By Ian G. Wilson
When I next travel to Europe, I want to visit Tallinn. The capital of Estonia is now a modern city of 440,000 and a center of information technology. But the town was founded in 1248 and has a remarkably preserved historical district, churches, and a fortress atop the hill of Toompea. Looking at photographs of Tallinn, you see many medieval buildings mixed in with the modern tall office buildings, including old St. Olaf’s Church, which was the skyscraper of its day, having a spire that was reputed to be the tallest in the world until the early 17th century.
It is helpful to have some background on Tallinn before you read Indrek Hargla’s mystery Apothecary Melchior and the Mystery of St. Olaf’s Church. During the 13th, 14th, and 15th centuries, the city was part of the Hanseatic League, which was an alliance of merchant towns, primarily German cities, but stretching as far north as Estonia. The League, including Tallinn, suffered depredation from the Victual Brothers, a band of pirates who were known for their vicious attacks on ports and ships. Their stronghold on the Baltic island of Gotland was conquered by the Teutonic Knights in 1398.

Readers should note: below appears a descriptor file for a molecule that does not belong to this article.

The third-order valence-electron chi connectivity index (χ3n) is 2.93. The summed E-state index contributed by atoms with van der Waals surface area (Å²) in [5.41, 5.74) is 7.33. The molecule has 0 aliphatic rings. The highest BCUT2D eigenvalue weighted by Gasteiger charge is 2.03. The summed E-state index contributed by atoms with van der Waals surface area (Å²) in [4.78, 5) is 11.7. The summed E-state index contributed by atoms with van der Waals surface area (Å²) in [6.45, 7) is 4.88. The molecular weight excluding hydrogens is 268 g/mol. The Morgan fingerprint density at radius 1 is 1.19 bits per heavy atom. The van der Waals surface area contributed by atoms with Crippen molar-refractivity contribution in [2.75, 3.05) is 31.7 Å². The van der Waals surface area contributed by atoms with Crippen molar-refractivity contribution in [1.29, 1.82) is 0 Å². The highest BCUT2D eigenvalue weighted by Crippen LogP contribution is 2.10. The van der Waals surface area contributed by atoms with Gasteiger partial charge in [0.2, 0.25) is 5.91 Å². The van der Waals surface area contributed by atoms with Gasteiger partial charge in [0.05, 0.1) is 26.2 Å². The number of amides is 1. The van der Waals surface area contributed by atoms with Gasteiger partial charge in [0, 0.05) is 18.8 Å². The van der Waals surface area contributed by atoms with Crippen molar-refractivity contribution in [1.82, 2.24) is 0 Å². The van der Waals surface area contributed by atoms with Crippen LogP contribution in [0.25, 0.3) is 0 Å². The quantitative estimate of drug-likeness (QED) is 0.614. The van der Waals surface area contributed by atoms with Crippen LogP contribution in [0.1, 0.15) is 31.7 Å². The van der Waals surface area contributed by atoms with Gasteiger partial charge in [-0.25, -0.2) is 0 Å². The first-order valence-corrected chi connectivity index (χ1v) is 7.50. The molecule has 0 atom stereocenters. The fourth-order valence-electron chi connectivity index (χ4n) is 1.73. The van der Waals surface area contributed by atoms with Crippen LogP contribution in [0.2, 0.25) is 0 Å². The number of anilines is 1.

It is against this somewhat complex historical background that the story takes place. The time is shortly after the conquest of Gotland and the destruction of the Victual Brothers, although the pirates’ raids are still fresh in local memory. The Teutonic Knights control Toompea Hill from the castle and are responsible for protecting the town, though Tallinn itself has its own government and magistrate. Relations between the Knights and the town are courteous, but a little tense, particularly after Henning von Clingenstain, a visiting commander of the Teutonic Order from Gotland, is found beheaded in his quarters at Toompea Castle and it is suspected that someone from the town is responsible for the crime.